06 January 2016

Guioco Siciliano

In The Chess-Player's Handbook (1847), Howard Staunton extols the Sicilian Defense as Black's best reply to 1.e4.
In the opinion of Jaenisch and the authors of the German "Handbuch,"* with which I coincide, this is the best possible reply to the move of 1.P. to K's 4th, "as it renders the formation of a centre impracticable for White and prevents every attack." This defense is found in the earlier Italian works, and has been analysed by Philidor in the second edition (1777) of his treatise. In the appendix to Sarratt's translation of Damiano, Lopez, and Salvio, mention is made of some games at this opening, which the author had received as an extract from an old Italian MS. Sarratt has given us neither the name of the writer nor the date of the MS., but merely says: "These games are extracted from a scarce and valuable MS., which has been obligingly communicated to the editor by E. Morris, Esq., M.P., indisputably one of the ablest chess-players of the present day. This opening is called the 'GUIOCO SICILIANO'." (371)
It should come as no surprise, then, that Staunton employed the Sicilian Defense in his match against Adolf Anderssen at the First International Chess Tournament, which Stanton organized. I am reviewing the five games of this match this week. Two of them are the source for five middlegame positions in GM-RAM: Essential Grandmaster Knowledge.

Late in 2014, I began systematically working through the games in GM-RAM at the rate of one game per week. As with every year long plan, I shifted study emphasis to other things mid-way through 2015. I have resolved to restore balance in 2016 between time spent on current Grandmaster games (mostly reading Chess Informant) and investing time with classic games (see "Year in Review 2015").

Monday morning I reviewed the first several positions from the middlegame section of GM-RAM. I created flash cards of the first 48 for this purpose (see image). The first card is from Mayet -- Anderssen, Berlin? 1859? (see "Training with Anderssen"). In a matter of seconds after glancing at the card, I saw both the end of the game and an unplayed variation. Checking the unplayed variation with Stockfish revealed that my line was the top computer choice for both sides several moves deep.

Through the next five cards, I knew how the games had proceeded at a glance and understood why Anderssen's position was best, but my analysis of variations was less sure. Reviewing these games seemed apropos. But, why review only the two games selected by Rashid Ziyatdinov? Why not review all five games of the match?

After running through all five games a couple of times rather quickly, I watched Kingscrusher's video on the first game "Evolution of Chess Style, #16." He makes the point that Staunton's fourth move is unusual, but probably playable.

The game began:

1.e4 c5 2.d4 cxd4 3.Nf3 e6 4.Nxd4 Bc5

The first four moves of Anderssen -- Staunton, game 1 are identical to the first game of the Paul Morphy -- Louis Paulsen match at the First American Chess Congress (1857). Moreover, three later games in this short match reached the same position after Black's fourth move. 4...Bc5 may be unusual today, but was it so in the 1850s?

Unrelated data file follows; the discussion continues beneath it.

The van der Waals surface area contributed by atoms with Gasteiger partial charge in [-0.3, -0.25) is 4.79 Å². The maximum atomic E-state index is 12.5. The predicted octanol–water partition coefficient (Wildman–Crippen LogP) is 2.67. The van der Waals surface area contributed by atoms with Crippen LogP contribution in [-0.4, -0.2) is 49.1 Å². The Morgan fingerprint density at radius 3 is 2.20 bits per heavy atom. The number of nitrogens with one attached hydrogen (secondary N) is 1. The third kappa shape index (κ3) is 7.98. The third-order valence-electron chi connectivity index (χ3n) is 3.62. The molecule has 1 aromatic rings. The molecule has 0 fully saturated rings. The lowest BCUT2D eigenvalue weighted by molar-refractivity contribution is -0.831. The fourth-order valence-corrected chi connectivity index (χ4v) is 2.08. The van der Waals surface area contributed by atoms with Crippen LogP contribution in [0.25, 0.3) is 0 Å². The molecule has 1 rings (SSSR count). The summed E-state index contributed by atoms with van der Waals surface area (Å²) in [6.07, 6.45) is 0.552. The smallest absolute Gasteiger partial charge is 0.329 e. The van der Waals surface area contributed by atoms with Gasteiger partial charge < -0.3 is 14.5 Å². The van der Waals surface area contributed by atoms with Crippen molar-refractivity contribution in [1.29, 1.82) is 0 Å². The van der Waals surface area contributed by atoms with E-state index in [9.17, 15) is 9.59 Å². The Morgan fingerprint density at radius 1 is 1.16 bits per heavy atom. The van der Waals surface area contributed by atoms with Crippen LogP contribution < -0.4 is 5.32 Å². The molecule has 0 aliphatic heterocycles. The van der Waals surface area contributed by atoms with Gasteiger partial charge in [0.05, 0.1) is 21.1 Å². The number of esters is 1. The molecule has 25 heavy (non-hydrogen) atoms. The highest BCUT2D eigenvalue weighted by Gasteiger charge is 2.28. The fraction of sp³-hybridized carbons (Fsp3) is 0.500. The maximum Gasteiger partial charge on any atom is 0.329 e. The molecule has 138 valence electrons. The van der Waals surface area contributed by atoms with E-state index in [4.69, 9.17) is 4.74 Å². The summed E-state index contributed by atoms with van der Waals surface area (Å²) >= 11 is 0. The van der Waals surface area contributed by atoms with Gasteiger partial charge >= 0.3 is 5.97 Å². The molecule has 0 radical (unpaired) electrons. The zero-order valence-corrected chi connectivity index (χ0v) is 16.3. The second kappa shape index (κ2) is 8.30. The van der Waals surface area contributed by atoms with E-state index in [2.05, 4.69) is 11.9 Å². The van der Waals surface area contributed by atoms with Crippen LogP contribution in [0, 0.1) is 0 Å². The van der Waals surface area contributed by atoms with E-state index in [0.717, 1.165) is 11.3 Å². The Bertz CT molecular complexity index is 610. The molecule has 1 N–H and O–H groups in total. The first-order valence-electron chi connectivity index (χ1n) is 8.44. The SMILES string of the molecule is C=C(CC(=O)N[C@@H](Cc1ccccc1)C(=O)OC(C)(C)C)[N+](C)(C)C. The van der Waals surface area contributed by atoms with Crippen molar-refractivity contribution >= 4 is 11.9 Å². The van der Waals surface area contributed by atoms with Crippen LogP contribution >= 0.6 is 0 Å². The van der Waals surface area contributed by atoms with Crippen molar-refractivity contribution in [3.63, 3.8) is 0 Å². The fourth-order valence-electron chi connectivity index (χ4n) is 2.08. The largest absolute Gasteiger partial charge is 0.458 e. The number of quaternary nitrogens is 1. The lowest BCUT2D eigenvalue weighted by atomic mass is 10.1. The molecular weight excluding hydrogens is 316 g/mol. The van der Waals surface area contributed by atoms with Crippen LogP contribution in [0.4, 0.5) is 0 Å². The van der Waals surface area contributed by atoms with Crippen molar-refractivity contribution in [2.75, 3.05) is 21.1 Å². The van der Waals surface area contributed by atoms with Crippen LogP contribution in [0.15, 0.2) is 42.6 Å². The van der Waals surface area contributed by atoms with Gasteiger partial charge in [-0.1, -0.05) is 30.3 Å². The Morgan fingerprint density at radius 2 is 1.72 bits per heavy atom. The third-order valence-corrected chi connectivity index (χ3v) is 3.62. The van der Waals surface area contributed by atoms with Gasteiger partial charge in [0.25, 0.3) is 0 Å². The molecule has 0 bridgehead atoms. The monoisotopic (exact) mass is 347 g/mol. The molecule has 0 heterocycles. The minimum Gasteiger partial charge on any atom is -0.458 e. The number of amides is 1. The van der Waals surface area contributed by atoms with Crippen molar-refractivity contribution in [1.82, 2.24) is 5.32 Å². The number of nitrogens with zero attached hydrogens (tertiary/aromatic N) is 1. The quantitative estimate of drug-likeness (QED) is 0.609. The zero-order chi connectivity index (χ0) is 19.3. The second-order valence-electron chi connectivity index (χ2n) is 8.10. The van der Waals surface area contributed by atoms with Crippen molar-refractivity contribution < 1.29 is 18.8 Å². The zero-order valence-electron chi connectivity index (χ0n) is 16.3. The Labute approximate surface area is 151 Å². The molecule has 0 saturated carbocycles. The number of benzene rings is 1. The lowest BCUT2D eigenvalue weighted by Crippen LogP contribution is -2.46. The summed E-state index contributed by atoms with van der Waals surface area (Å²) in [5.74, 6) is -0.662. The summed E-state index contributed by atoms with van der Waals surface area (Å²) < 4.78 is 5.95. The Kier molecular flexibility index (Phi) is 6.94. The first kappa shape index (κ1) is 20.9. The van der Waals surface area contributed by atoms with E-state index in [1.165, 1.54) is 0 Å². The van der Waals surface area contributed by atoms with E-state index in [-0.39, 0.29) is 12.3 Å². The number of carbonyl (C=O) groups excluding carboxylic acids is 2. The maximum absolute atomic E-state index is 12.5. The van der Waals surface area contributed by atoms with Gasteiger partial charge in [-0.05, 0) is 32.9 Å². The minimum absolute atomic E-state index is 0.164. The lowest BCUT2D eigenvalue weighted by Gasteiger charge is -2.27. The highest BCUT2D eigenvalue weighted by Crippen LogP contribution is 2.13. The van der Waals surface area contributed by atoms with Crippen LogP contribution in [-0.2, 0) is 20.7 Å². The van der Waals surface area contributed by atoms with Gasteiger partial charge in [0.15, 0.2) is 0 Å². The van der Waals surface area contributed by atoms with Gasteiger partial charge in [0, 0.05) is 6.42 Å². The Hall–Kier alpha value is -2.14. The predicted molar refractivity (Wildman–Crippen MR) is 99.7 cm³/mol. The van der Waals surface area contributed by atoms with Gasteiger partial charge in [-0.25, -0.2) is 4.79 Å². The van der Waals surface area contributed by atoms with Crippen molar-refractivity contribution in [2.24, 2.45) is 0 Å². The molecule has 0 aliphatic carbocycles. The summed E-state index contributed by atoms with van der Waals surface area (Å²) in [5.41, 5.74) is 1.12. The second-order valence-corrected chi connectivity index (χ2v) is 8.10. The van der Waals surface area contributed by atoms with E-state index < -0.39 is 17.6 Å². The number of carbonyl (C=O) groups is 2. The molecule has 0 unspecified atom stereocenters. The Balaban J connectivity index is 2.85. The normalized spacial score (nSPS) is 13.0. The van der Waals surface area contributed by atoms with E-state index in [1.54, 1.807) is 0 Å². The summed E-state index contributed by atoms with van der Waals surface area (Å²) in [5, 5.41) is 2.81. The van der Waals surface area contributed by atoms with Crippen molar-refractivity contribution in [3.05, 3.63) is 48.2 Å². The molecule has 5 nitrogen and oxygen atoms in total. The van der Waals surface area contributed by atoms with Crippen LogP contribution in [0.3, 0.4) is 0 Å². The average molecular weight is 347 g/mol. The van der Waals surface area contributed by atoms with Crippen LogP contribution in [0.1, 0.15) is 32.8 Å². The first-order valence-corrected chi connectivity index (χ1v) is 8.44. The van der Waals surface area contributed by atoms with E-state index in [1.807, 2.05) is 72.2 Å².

I checked Staunton's Handbook to see whether he recommended 4...Bc5. He does not, but the variations that he offers seem even more strange to modern eyes. Nonetheless, it is interesting to observe that both the Grand Prix Attack (2.f4) and the Alapin (2.c3) are among the choices he lists for White on the second move. He also states that Jaenisch had favored 2.Nf3 as best, but had recently altered his view to embrace 2.d4.

As a consequence of studying this game and the first Morphy -- Paulsen game, I have been employing 2.d4 in many of my blitz games. Sometimes I continue with the Smith-Morra Gambit, but most often the game reaches a normal Sicilian via an offbeat move order.

In my study of Anderssen -- Staunton, I was able to correctly play through the whole of the first game of the match from memory this morning.

Staunton's comments harshly on his own play in The Chess Tournament (1852). Concerning the position after the tenth move (see image), he notes:
The opening of this wretched affair is a sufficient indication of how utterly unfitted Black was by suffering, to maintain his reputation in these encounters. Already he has permitted his antagonist to bring nearly every Piece into action, while his own are almost all locked up at home. (110)
This position is Ziyatdinov's second diagram. The author of GM-RAM suggest that the student should know at a glance the plans for both sides. Glancing at that card, thus, should include the memory that Staunton missed a chance to equalize six moves later. Kingscrusher wonders whether the game score is correct, however. It was Anderssen's play of 16.g4 before 17.Kh1 that presented this opportunity. With 16.Kh1 and 17.g4, the game would still proceed much as it did.

*C[arl] F. de Jaenisch, Jaenisch's Chess Preceptor: A New Analysis of the Openings of Games, trans. George Walker ([1843] 1847); Tassilo von Heydebrand und der Lasa, ed., Handbuch des Schachspiels (1843).

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